The hipster literati in Austin next spring will no doubt flock to see British singer-songwriter Kieran Leonard, whose esoteric and often politically-charged folk rock challenges both emotion and intellect. His intensity may be off-putting at first, especially to a casual listener, but his entrancing singing voice and cynically provocative lyrics are worth a bit of extra attention.
The subject matter and presentation of Leonard’s work have been startlingly unique from the beginning of his career. His first EP ‘Scapegoat’ contained four songs, which were released individually on the first day of the full moon in four consecutive cycles, beginning in October 2009. In December 2010, Leonard released his debut single ‘Jerusalem’ to positive reviews, despite its stinging criticism of the Western cultural establishment. The song garnered Leonard a wider audience when film director Ridley Scott used it in his 2011 documentary ‘Life In A Day’.
At just over 4 years into his career, Leonard might be considered a journeyman by today’s manufactured pop music standards, especially after supporting larger acts like Bob Dylan at London’s Feis Festival in 2011 and Keane at Nottingham in November 2012. Leonard’s full-length debut album ‘Out of Work Astronaut’ was released in August 2012 and included the musically ironic, lyrically sardonic single ‘Harold Pinter is Dead’. But earlier this year, in what might be seen as an abrupt shift in the evolution of his musical style, Leonard released the hypnotically groovy, decidedly not folky ‘Hipster Jesus’. Whether this sudden change of pace is a temporary deviation or a permanent stylistic transformation for Leonard remains to be seen. Perhaps his performance at SXSW 2014 will provide more insight leading into the release of his second album.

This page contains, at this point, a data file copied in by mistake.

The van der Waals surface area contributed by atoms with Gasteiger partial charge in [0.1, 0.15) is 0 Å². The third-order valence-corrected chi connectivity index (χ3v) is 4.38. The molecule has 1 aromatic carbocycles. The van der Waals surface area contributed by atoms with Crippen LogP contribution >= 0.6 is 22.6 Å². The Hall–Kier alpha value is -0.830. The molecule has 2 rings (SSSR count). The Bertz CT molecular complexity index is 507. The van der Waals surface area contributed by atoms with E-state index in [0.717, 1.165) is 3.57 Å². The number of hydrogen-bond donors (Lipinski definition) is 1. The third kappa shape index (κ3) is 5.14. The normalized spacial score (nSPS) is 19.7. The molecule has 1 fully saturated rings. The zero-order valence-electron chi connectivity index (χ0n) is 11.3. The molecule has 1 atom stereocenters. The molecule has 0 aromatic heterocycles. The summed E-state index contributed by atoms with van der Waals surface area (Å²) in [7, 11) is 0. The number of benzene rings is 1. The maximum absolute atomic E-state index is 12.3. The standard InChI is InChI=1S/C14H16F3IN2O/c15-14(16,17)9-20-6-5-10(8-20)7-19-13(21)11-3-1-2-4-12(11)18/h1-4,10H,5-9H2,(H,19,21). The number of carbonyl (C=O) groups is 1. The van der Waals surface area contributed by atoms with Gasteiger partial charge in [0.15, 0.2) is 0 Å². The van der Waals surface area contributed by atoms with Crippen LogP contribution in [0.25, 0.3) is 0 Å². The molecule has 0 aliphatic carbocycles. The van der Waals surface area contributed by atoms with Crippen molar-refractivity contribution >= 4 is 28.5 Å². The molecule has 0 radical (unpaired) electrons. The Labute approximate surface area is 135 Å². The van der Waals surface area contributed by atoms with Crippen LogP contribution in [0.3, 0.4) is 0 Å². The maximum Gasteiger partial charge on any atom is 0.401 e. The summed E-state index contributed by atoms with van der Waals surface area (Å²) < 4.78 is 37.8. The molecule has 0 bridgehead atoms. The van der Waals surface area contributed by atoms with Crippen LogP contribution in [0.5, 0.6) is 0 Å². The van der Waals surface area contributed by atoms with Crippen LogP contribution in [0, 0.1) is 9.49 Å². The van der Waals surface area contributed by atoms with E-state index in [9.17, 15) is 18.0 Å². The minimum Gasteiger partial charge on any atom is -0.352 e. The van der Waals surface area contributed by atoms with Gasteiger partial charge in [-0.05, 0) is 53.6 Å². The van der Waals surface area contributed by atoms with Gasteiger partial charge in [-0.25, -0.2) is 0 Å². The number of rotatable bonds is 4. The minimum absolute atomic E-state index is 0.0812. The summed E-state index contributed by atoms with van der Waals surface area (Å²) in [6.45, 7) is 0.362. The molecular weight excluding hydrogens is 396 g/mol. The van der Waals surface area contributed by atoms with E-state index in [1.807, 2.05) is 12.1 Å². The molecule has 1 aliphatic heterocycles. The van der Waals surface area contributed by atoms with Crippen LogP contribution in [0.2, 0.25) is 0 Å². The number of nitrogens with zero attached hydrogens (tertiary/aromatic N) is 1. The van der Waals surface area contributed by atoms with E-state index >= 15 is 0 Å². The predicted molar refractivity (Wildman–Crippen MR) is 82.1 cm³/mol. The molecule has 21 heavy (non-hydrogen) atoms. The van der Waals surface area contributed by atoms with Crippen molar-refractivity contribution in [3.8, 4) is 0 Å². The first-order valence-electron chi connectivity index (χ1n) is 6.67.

2013 may have seen Pure Love unceremoniously dumped from their label and frontman Frank Carter grow a rather unsightly and incredibly hipster ginger beard. But Pure Love are nonetheless one of easiest to recommend live acts doing the rounds at the moment. (And quite nice in person too:read my interview with Carter and musical partner Jim Carroll from last year here.)
Anybody familiar with Mr Carter knows that any live show – whether it’s The Rescue Rooms in Nottingham, The Engine Shed in Lincoln or the NME tent at Reading/Leeds Festival – carries with it a warning, that warning being “at any point Frank Carter may punch you in your face and make you look like a dick”. Yeah, so he is singing songs about being “sick of all the hate”, but that won’t stop the ex-Gallows man slugging you in the chops if you act like a mug in the crowd. Add in to that equation that he spends 90% of the gig in the crowd, singing, screaming and scrapping while also having his photo taken numerous times, and it’s a pretty volatile situation.
A volatile situation, but one that is at least 99% rock and roll.
I mean, for example he got the entire drum kit in the crowd, and started a circle pit around it. That’s fucking cool.
For the epitome of a total live experience, it’s difficult to look any further than Pure Love – and in the searing heat of Austin, Texas, Jonny and Frank are going to cause the kind of sweaty catastrophe of bodies that you would only really expect to find at a really good orgy.
That’s right: a Pure Love gig is like an orgy – sort of. [The kind of orgy that might involve inflatable dingeys; watch below – Ed.]